- killing haematopoietic progenitor cells --> leucopenia and thrombocytopenia

- 10-14 days post beginning of each cycle
(recovers 3-4 weeks --> another cycle commences)

- nadir
(as progenitors recover the peripheral counts return)

- 1 x 10^9/1 = clinical infection
- 0.5 x 10^9/1 = significant


causes of myelosuppression in cancer? (4)
which treatments cause it? (2)

1- treatment
2- bone marrow infiltration -->pancytopenia
3- para-neoplastic syndromes can --> pancytopenia or falls in single haematopoietic lineages
4- other e.g. anaemia from iron def. or chronic disease (-->anaemia) often macrocytic but not megaloblastic

- chemotherapy
different agents have differential effects on different components of the bone marrow
e.g. carboplatin cause relatively more thrombocytopenia
- biological therapies such as interferon and interleukin-2
but mechanisms and kinetics differ from that caused by conventional chemotherapy


investigation of myelosuppression? (4)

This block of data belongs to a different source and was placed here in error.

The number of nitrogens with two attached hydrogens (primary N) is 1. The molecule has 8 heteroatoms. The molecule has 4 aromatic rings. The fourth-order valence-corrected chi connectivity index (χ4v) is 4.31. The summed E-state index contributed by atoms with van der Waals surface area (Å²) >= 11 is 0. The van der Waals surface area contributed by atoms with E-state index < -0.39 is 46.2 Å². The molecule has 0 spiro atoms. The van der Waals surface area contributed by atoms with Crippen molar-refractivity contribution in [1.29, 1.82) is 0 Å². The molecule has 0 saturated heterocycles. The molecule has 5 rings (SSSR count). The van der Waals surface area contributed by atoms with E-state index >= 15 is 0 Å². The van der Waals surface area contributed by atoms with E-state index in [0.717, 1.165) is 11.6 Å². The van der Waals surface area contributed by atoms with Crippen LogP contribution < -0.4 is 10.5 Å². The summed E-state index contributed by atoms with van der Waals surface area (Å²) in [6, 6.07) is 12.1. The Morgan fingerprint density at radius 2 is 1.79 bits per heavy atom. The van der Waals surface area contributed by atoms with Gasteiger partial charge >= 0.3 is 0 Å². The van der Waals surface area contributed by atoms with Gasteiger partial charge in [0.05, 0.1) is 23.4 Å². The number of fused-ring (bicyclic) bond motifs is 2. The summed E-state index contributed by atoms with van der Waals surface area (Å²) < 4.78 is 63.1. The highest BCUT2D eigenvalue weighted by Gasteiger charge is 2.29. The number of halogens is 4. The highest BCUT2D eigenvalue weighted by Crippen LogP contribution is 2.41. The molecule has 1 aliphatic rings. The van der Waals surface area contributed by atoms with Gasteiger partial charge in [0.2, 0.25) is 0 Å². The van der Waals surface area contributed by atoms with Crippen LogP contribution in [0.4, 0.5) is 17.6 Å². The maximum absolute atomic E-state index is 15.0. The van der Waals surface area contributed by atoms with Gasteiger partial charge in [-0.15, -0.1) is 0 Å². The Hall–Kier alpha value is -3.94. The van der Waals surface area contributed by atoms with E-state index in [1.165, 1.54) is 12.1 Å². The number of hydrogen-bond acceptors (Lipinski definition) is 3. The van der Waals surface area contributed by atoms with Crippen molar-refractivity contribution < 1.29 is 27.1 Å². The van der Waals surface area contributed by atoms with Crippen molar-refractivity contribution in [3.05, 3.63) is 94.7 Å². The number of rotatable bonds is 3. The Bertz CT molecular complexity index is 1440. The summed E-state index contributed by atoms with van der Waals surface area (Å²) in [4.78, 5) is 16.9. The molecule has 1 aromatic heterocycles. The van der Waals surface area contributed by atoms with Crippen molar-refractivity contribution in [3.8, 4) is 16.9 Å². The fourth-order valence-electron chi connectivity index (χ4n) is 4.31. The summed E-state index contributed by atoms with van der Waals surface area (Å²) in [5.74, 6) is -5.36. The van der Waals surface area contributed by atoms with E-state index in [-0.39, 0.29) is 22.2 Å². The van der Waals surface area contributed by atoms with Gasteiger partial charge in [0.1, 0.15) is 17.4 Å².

when to investigate? (1)

- blood film
- measurement of haematinics (nutrients needed for erythropoiesis e.g. iron, B12, and folate)
- bone marrow aspirate
- trephine (biopsy)

- investigate if longer than a transient nadir


three types of myelosuppression? (3)
which is most dangerous? (1)

in anaemia: when to consider blood transfusion? (1) other treatment option? (1)
(others on another card)

- anaemia
- thrombocytopenia
- neutorpenia

- NEUTROPENIA most frequent cause of mortality and morbidity a/w myelosuppresion

- if <10g/dL then consider blood transfusion
- consider recombinant erythropoetin


clinical signs of thrombocytopenia? (4)
when to treat thrombocytopenia? (3)
problems with platelet transfusions? (2)

- petechial haemorrhage ( tiny, circular, non-raised patches)
- spontaneous nose bleeds
- corneal haemorrhage
- haematuria

- thrombocytopenia defined as < 150 x 10^9/L

- < 10 x 10^9/L = risk of spontaneous bleeding e.g. intracerebral hemorrhage, with a risk of irreversible disability--> URGENT platelet transfusion

- 10 x 10^9/L tp20 x ^109/L = platelet transfusion, particularly in the presence of other complications such as infection